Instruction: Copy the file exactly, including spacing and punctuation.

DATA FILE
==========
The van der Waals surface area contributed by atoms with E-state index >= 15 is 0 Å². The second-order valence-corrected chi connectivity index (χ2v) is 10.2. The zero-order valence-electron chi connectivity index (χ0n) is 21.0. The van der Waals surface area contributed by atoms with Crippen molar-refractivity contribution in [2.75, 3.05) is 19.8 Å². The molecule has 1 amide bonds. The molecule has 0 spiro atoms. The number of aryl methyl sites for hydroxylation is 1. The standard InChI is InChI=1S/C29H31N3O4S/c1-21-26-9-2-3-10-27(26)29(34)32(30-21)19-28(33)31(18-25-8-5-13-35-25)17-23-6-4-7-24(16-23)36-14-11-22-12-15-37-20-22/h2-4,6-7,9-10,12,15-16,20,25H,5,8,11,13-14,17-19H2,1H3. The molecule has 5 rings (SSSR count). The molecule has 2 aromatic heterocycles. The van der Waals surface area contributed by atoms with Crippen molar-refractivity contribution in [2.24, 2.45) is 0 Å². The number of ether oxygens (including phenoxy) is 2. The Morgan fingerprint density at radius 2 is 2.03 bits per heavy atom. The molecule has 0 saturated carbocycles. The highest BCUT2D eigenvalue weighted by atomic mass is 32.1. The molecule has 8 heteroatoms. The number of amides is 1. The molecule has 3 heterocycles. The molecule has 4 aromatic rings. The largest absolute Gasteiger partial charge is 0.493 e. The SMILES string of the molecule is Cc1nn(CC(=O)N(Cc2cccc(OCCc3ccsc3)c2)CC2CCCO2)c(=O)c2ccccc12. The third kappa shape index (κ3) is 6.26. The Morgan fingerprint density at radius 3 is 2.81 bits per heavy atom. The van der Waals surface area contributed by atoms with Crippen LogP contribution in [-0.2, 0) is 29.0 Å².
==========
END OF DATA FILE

The van der Waals surface area contributed by atoms with E-state index >= 15 is 0 Å². The second-order valence-corrected chi connectivity index (χ2v) is 10.2. The zero-order valence-electron chi connectivity index (χ0n) is 21.0. The van der Waals surface area contributed by atoms with Crippen molar-refractivity contribution in [2.75, 3.05) is 19.8 Å². The molecule has 1 amide bonds. The molecule has 0 spiro atoms. The number of aryl methyl sites for hydroxylation is 1. The standard InChI is InChI=1S/C29H31N3O4S/c1-21-26-9-2-3-10-27(26)29(34)32(30-21)19-28(33)31(18-25-8-5-13-35-25)17-23-6-4-7-24(16-23)36-14-11-22-12-15-37-20-22/h2-4,6-7,9-10,12,15-16,20,25H,5,8,11,13-14,17-19H2,1H3. The molecule has 5 rings (SSSR count). The molecule has 2 aromatic heterocycles. The van der Waals surface area contributed by atoms with Crippen molar-refractivity contribution in [2.24, 2.45) is 0 Å². The number of ether oxygens (including phenoxy) is 2. The Morgan fingerprint density at radius 2 is 2.03 bits per heavy atom. The molecule has 0 saturated carbocycles. The highest BCUT2D eigenvalue weighted by atomic mass is 32.1. The molecule has 8 heteroatoms. The number of amides is 1. The molecule has 3 heterocycles. The molecule has 4 aromatic rings. The largest absolute Gasteiger partial charge is 0.493 e. The SMILES string of the molecule is Cc1nn(CC(=O)N(Cc2cccc(OCCc3ccsc3)c2)CC2CCCO2)c(=O)c2ccccc12. The third kappa shape index (κ3) is 6.26. The Morgan fingerprint density at radius 3 is 2.81 bits per heavy atom. The van der Waals surface area contributed by atoms with Crippen LogP contribution in [-0.2, 0) is 29.0 Å².